People who are unfamiliar with yarn crafting often confuse knitting and crochet. It's totally understandable that this happens; these crafts share many similarities and common elements. But they also have significant differences.
- Both crafts utilize yarn or fiber, and you can make the same sorts of projects such as sweaters, shawls, wraps, blankets, afghans, scarves, hats, mittens, socks, etc. with either technique.
- Both knitters and crocheters work from patterns and use abbreviations. Some of the abbreviations are even the same.
- Knitting and crocheting both require similar skill sets: hand-eye coordination, an eye for color and design, an affinity for fiber, the ability to plan a project from start to finish and see it through. Mathematical ability is helpful, although not strictly necessary, for either craft technique.
- Both knitting and crochet offer a number of amazing health benefits.
- Above all, both knitters and crocheters need to have the patience necessary to keep working, stitch after stitch after stitch, until a project is completed.
Watch Now: What’s the Difference Between Knitting and Crochet?
So what's the difference between knitting and crocheting? Why would it matter whether you do one, or the other? It doesn't necessarily matter, beyond personal preference, of course, but those people who are just getting interested in yarn crafting will want to explore the differences between the two crafts for a better understanding of which one might be suited to them. Here are some of those differences:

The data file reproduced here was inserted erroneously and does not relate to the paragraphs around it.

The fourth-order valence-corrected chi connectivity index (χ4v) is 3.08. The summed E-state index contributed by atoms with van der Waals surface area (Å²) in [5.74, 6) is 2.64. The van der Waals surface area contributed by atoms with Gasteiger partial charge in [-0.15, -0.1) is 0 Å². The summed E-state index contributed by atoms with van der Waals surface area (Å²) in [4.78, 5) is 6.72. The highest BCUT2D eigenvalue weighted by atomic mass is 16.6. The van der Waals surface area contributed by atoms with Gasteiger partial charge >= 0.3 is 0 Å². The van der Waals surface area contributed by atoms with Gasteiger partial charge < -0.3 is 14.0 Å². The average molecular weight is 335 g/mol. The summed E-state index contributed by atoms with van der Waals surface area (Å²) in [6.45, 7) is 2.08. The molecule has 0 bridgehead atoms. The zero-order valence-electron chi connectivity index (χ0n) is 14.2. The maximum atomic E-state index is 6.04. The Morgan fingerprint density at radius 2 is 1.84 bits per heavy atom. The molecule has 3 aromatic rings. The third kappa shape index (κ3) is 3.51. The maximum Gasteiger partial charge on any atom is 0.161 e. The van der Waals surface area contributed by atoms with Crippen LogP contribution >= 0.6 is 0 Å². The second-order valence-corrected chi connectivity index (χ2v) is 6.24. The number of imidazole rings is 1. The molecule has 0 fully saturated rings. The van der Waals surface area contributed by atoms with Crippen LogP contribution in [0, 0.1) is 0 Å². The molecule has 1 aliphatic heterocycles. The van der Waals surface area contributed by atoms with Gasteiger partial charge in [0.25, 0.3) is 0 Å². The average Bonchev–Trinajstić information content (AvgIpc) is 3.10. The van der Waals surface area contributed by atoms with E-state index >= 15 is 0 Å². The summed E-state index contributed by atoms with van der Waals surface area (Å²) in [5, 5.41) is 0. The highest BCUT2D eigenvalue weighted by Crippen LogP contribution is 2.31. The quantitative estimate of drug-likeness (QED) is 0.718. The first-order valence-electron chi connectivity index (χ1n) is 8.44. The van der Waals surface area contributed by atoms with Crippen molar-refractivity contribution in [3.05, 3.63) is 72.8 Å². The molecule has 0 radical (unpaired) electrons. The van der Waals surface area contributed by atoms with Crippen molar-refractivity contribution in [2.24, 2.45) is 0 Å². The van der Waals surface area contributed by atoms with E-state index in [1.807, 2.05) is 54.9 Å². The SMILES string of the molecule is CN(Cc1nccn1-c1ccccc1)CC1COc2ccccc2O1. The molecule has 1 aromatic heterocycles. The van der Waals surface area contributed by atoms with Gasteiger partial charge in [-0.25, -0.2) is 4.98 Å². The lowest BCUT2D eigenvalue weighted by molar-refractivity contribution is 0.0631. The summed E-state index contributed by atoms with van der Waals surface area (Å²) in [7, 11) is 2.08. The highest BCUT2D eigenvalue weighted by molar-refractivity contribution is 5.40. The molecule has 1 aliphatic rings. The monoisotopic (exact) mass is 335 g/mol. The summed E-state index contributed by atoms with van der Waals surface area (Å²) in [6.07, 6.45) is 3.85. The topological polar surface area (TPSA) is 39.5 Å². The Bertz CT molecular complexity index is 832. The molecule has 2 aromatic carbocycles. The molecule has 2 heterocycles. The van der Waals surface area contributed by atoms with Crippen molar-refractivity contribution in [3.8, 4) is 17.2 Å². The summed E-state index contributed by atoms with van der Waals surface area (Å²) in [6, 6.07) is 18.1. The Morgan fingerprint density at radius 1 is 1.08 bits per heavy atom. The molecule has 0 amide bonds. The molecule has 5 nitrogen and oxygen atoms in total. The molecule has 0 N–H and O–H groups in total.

When it comes to supplies, knitters and crocheters end up with similar yet different stashes; you'll find most of the differences in the tools department.
Some knitters—hand knitters, that is—use pointy knitting needles. The pointy needles can appear in several different types of configurations; they often exist in sets of two, although this is not always the case. Sometimes the two needles are connected by a cord, as in the case of a circular knitting needle. Sometimes they come in sets of more than two. For example, double-pointed sock knitting needles often come in sets of four or five. If pointy needles are part of the process, then the crafter in question is knitting by hand.